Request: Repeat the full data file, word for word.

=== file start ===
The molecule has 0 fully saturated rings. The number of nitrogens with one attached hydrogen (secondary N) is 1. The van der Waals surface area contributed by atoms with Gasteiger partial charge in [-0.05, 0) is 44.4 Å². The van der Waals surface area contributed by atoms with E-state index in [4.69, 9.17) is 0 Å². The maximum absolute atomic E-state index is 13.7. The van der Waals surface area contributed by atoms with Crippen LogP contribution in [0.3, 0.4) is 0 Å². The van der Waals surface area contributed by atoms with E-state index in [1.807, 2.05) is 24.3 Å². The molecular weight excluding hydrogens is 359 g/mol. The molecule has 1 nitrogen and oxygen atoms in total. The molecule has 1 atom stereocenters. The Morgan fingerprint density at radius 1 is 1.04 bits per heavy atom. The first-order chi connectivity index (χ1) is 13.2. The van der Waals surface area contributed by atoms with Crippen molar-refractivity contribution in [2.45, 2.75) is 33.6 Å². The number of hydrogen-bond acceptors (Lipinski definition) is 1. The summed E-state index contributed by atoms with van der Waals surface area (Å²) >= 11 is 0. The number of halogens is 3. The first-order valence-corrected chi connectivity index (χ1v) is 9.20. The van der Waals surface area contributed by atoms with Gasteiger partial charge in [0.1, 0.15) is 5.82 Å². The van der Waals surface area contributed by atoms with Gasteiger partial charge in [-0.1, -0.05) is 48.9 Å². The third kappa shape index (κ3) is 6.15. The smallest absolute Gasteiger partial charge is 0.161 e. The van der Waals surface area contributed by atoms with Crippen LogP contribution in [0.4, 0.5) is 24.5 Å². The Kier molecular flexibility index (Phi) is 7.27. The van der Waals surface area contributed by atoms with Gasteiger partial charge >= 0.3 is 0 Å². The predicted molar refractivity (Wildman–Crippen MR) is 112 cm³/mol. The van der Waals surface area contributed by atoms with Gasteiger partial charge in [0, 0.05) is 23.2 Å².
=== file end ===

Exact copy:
The molecule has 0 fully saturated rings. The number of nitrogens with one attached hydrogen (secondary N) is 1. The van der Waals surface area contributed by atoms with Gasteiger partial charge in [-0.05, 0) is 44.4 Å². The van der Waals surface area contributed by atoms with E-state index in [4.69, 9.17) is 0 Å². The maximum absolute atomic E-state index is 13.7. The van der Waals surface area contributed by atoms with Crippen LogP contribution in [0.3, 0.4) is 0 Å². The van der Waals surface area contributed by atoms with E-state index in [1.807, 2.05) is 24.3 Å². The molecular weight excluding hydrogens is 359 g/mol. The molecule has 1 nitrogen and oxygen atoms in total. The molecule has 1 atom stereocenters. The Morgan fingerprint density at radius 1 is 1.04 bits per heavy atom. The first-order chi connectivity index (χ1) is 13.2. The van der Waals surface area contributed by atoms with Crippen molar-refractivity contribution in [2.45, 2.75) is 33.6 Å². The number of hydrogen-bond acceptors (Lipinski definition) is 1. The summed E-state index contributed by atoms with van der Waals surface area (Å²) >= 11 is 0. The number of halogens is 3. The first-order valence-corrected chi connectivity index (χ1v) is 9.20. The van der Waals surface area contributed by atoms with Gasteiger partial charge in [0.1, 0.15) is 5.82 Å². The van der Waals surface area contributed by atoms with Gasteiger partial charge in [-0.1, -0.05) is 48.9 Å². The third kappa shape index (κ3) is 6.15. The smallest absolute Gasteiger partial charge is 0.161 e. The van der Waals surface area contributed by atoms with Crippen LogP contribution in [0.4, 0.5) is 24.5 Å². The Kier molecular flexibility index (Phi) is 7.27. The van der Waals surface area contributed by atoms with Gasteiger partial charge >= 0.3 is 0 Å². The predicted molar refractivity (Wildman–Crippen MR) is 112 cm³/mol. The van der Waals surface area contributed by atoms with Gasteiger partial charge in [0, 0.05) is 23.2 Å².